WASHINGTON -- Suzanne Glenn was home sick with pneumonia Monday when the phone rang. Report to work by 1 p.m. or lose your pay, the Social Security clerk-typist in Kansas City, Mo., was told.
"I came in and I worked for 15 minutes," Ms. Glenn said yesterday. "Then I threw up and left."
Her colleague, Jane Stiles, on maternity leave with a newborn daughter, got a similar call. So she reported to work Monday afternoon, bringing 7-week-old Samantha with her.
At the Woodlawn-based Social Security Administration and its offices around the country, confusion and anger over the partial government shutdown have been the order of the week. Workers have been bewildered by mixed signals over paid leave and filled with anxiety over when and how much they will eventually be paid.
Vacations are being canceled. Angst is rising.
"Unbelievable," said Raymond F. Faby, the agency's chief administrative law judge in Baltimore. "Employees are really annoyed."
About 10,000 of Social Security's 66,000 workers were furloughed Monday and were told not to come to work under any circumstances. One employee who showed up because he "was bored" was quickly sent home.
Of the 56,000 who were kept on the job, many had had vacation plans for the holidays. But there's no authorization for paid leave -- either sick days or vacation -- during a government shutdown.
While workers at the Kansas City program center were being called in from leave, field offices in the Pacific Northwest early in the week were treating employees as if nothing had changed, DTC said Steve Kofahl, a Portland, Ore., official of the American Federation of Government Employees. Vacations went forward.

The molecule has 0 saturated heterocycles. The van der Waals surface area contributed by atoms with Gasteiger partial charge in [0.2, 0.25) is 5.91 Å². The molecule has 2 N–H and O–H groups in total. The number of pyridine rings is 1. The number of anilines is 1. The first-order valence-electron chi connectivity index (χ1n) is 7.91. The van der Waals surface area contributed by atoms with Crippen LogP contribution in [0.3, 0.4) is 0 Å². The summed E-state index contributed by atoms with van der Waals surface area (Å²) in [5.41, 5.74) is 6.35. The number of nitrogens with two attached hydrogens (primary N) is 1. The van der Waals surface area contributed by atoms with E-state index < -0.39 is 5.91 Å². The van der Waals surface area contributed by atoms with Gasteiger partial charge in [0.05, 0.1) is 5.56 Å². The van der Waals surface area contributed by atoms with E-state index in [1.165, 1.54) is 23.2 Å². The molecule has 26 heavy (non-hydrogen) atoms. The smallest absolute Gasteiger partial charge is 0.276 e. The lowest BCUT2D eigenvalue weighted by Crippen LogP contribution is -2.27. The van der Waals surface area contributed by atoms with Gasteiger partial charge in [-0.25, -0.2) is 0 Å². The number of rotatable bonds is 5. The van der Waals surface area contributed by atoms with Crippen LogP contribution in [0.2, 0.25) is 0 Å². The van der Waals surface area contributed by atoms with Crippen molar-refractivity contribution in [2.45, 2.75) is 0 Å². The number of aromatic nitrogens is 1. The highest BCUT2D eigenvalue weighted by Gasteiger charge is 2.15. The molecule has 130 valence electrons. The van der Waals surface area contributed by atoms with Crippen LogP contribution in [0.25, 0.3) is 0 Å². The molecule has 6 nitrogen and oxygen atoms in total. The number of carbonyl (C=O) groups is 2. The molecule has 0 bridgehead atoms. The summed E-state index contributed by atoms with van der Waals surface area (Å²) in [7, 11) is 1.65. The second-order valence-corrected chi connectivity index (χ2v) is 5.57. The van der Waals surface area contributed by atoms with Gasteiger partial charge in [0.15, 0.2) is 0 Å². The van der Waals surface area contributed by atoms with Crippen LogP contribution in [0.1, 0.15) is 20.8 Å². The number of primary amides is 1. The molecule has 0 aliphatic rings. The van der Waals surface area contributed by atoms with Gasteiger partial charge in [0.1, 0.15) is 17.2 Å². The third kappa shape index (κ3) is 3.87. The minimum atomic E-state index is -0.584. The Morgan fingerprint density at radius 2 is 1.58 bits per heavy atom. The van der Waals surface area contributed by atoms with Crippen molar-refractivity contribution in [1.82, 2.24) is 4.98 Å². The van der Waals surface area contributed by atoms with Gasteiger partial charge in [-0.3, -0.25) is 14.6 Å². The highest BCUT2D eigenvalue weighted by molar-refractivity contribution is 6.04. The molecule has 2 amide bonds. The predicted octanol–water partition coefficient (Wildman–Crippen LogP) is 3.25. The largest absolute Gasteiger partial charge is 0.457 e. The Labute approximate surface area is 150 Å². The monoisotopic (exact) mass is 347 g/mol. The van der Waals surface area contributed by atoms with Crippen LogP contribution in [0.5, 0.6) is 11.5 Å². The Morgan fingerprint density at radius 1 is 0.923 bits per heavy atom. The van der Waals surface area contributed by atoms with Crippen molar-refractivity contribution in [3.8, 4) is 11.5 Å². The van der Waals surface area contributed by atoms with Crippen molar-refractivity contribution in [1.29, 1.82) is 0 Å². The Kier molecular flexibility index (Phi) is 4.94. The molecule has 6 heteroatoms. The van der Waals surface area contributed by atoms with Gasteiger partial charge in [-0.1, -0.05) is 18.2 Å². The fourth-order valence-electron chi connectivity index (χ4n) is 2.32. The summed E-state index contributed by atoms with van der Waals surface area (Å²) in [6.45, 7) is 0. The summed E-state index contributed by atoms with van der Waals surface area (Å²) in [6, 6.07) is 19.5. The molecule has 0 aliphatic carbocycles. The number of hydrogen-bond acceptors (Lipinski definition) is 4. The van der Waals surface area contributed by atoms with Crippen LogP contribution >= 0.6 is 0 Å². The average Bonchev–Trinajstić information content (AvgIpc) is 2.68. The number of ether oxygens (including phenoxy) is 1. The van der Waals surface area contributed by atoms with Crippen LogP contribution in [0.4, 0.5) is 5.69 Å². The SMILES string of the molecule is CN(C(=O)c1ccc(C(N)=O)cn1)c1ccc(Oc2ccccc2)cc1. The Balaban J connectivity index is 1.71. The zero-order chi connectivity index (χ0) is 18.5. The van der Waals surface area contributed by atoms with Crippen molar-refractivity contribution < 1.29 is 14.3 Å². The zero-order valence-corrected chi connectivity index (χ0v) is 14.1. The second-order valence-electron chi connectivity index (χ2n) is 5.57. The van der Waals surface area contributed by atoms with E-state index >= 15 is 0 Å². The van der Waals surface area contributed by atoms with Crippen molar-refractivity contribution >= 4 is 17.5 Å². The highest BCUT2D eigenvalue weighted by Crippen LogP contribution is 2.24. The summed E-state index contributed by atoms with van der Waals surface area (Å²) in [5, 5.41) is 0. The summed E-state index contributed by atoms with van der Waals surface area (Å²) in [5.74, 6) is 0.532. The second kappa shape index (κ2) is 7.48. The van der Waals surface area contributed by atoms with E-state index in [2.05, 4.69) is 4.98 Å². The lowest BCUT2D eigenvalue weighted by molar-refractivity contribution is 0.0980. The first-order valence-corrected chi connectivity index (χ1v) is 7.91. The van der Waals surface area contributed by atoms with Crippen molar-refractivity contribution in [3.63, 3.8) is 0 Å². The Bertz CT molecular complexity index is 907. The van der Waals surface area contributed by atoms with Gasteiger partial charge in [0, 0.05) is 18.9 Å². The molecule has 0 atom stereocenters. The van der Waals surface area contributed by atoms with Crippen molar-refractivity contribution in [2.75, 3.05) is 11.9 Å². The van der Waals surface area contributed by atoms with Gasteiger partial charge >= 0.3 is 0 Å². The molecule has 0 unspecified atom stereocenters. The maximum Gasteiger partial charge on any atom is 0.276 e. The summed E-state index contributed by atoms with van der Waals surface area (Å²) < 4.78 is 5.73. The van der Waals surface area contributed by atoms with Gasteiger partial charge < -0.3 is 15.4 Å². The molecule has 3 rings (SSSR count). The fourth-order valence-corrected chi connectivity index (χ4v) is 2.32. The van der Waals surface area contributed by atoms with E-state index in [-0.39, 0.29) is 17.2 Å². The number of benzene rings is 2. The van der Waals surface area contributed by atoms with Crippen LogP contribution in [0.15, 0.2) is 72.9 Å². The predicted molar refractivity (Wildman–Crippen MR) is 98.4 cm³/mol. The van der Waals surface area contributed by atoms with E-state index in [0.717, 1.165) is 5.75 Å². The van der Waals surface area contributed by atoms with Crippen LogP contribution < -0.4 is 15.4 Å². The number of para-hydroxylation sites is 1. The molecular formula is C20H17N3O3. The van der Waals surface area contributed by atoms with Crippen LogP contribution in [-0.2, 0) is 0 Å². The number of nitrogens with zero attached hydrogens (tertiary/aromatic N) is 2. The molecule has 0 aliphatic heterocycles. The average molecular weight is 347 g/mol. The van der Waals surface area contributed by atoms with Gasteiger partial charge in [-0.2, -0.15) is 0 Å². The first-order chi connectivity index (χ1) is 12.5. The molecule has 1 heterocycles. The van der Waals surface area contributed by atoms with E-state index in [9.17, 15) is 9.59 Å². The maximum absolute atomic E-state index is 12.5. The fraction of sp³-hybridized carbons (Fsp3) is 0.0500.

Then, as the week wore on, word arrived that paid leave was not permitted during a shutdown. So now, Mr. Kofahl said, payroll records are being changed to say that employees were on furlough rather than on leave. Furloughed workers are expected, though not guaranteed, to be paid once the government's spending authority is finally approved by Congress.
On Thursday, Social Security Commissioner Shirley S. Chater told employees that those with previously approved vacation for next week "may be furloughed" so that they can take the time off. Her memo didn't point out that there is no assurance that they will be paid.
After previous government shutdowns, Congress has approved pay for the employees who were furloughed, and Republican congressional leaders have said that that precedent will be followed this time. But some workers are skeptical.
With employees across the country seething over repeated changes in agency policy, Phil Gambino, the agency spokesman, acknowledged that there has been "some honest confusion." He sought to distance Ms. Chater from responsibility.
She "said all along that employees should not be placed at a disadvantage compared to those who are furloughed," he claimed, saying that what happened in Kansas City "was inappropriate." Workers on sick or maternity leave should have been furloughed.
Ms. Chater waited four days to send her memo Thursday about furloughs for vacation time because she was seeking "specific guidance" from the Office of Personnel Management, which she never received, Mr. Gambino said.
Essentially, said an OPM spokesman, agency chiefs are on their own.
While furloughed workers wonder about pay, so do those who are working. Late yesterday, Congress left town without adopting a temporary spending measure to end the shutdown. That means the next biweekly paychecks, due Jan. 2, will be only half their normal amounts.